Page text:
When I began this blog seven odd months ago I had no intention of posting recipes, partly because there are so many truly amazing, dedicated blogs out there about food. Nonetheless the recipes began creeping in because, well because I love good, home-cooked food. It’s a part of who I am and this blog is me, in all my eccentricities.
So today dear friends I’m posting a recipe for da Bluebird!
My version of Dahl and Rice was inspired by an Anglo-Indian dish that my late mother-in-law used to make. I’ve fiddled with the original recipe so it’s not quite authentic but the family love it and so do family friends who cannot eat wheat products. But what is dahl?
One of the things I love about red lentils [as distinct from their bigger, green and brown cousins] is that they do not need to be soaked before cooking. That makes dahl a fairly quick and easy meal to prepare when you don’t feel like eating a heavy meat meal. Or on those days when guests arrive out of the blue and the fridge is bare! [I keep red lentils in the pantry at all times!]
Ingredients [serves 4]
1 cup of dried red lentils
1 large brown onion chopped fine.
3 cloves of fresh garlic, mashed or chopped
2 tablespoons of tomato paste
1 generous teaspoon of ground cummin*
1/2 a teaspoon of ground tumeric*
pinch of salt
3 cups of water [or a mix of water and any left over chicken soup you may have in the freezer]
2-3 tablespoons of peanut oil [it goes better with asian style dishes than olive oil but use whatever you have].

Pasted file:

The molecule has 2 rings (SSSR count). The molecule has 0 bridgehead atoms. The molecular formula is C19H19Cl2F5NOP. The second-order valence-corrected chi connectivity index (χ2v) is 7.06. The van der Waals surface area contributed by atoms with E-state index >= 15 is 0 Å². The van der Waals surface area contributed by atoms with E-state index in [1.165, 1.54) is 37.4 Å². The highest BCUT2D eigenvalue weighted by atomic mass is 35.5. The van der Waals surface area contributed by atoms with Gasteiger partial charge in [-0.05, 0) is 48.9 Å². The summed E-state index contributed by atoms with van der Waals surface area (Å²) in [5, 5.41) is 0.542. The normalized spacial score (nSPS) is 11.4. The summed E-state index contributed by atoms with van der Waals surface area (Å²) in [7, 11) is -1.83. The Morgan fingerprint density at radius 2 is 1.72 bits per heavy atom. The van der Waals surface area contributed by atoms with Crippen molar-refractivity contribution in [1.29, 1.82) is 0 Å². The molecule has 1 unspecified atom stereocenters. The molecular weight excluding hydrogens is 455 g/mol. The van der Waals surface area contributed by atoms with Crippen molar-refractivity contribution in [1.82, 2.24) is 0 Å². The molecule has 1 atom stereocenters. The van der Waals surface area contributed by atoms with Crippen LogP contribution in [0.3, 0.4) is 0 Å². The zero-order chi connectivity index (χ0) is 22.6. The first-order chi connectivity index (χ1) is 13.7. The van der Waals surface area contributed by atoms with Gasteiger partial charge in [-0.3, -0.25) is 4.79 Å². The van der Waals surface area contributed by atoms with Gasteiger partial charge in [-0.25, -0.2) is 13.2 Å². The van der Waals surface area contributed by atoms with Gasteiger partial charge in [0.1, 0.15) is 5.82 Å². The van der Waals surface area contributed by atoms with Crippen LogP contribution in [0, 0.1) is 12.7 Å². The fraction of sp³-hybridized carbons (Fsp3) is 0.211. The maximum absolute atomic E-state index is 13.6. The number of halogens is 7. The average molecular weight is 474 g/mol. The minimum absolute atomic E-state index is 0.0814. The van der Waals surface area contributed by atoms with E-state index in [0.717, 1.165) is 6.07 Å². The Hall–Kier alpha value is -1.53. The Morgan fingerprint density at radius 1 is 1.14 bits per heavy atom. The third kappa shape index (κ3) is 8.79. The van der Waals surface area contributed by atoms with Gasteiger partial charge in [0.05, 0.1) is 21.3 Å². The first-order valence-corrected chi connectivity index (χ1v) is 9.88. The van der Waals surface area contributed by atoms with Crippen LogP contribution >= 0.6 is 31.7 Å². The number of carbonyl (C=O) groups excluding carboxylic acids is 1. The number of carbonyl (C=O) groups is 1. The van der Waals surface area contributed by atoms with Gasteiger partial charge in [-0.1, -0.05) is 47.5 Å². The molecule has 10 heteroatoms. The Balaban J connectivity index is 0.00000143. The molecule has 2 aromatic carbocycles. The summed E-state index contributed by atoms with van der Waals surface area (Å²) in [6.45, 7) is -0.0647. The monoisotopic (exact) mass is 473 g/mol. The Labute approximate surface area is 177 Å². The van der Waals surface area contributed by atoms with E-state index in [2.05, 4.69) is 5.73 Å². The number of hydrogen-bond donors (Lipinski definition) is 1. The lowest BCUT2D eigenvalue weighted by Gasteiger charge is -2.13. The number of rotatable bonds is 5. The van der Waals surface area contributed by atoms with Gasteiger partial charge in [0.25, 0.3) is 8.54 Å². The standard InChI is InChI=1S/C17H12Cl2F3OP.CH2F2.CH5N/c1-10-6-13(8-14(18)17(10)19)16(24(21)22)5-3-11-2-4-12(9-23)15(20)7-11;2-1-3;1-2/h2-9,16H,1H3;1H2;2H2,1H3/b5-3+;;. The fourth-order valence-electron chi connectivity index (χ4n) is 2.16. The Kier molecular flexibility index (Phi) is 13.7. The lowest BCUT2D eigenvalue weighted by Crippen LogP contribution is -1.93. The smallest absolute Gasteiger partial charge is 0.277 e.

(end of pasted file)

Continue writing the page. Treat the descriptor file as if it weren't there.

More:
1. Sometimes the quality of the red lentils varies so I always give them a quick check and remove any dark bits of grit that may have snuck in.
2. Gently sweat the onions and the garlic in the peanut oil until they are translucent and golden brown.
3. Add the cummin and tumeric and allow to cook gently for a minute so the onion mix becomes aromatic.
4. Mix the red lentils into the onion mix and allow them to braise for about 5 minutes to soak in the flavours. Stir frequently so they don’t burn!
5. Add the tomato paste, stir and allow to braise for another minute or two. Again don’t let it all burn!
6. Add the salt and the water/soup stock. Stir, bring to the boil and then lower heat and cook covered for about 10 minutes.
7. After 10 minutes check the lentils. They should have begun to swell and absorb the liquid. Add more water if the stew is starting to look thick. Keep cooking for another 10 minutes.
8. Total cooking time will vary but allow for about 1/2 an hour. You will know the stew is done when the lentils have almost disintegrated and the stew has a rich, orange colour and is about as thick as a bolognese sauce. Remove from the heat.
Rice and accompaniments.
Cook about 1 1/2 cups of long grain rice. [I use the absorption method because I have a heavy, cast iron pot with a good lid but you should use whatever method you are comfortable with].
While the rice is cooking heat a frypan with some more peanut oil and crack 2 eggs – freerange of course – into a bowl. Beat the eggs lightly and then pour a small quantity into the hot pan, turning the pan quickly to spread the egg into a thin pancake. [Like making crepes].
When the first side is golden brown, flip and fry the other side for a few seconds. Remove from the pan and place on a chopping board. Repeat with the rest of the beaten egg until you have a number of flat, golden brown egg pancakes piled on the chopping board.
Cut the egg pancakes into thin strips and place in a small serving bowl.
Place a serving of rice in a bowl, top with a generous ladle full of the dahl and then sprinkle the strips of egg pancake on top. Add more salt to taste.
* If you are new to Indian spices add less to begin and then increase the quantities once your taste buds have adjusted.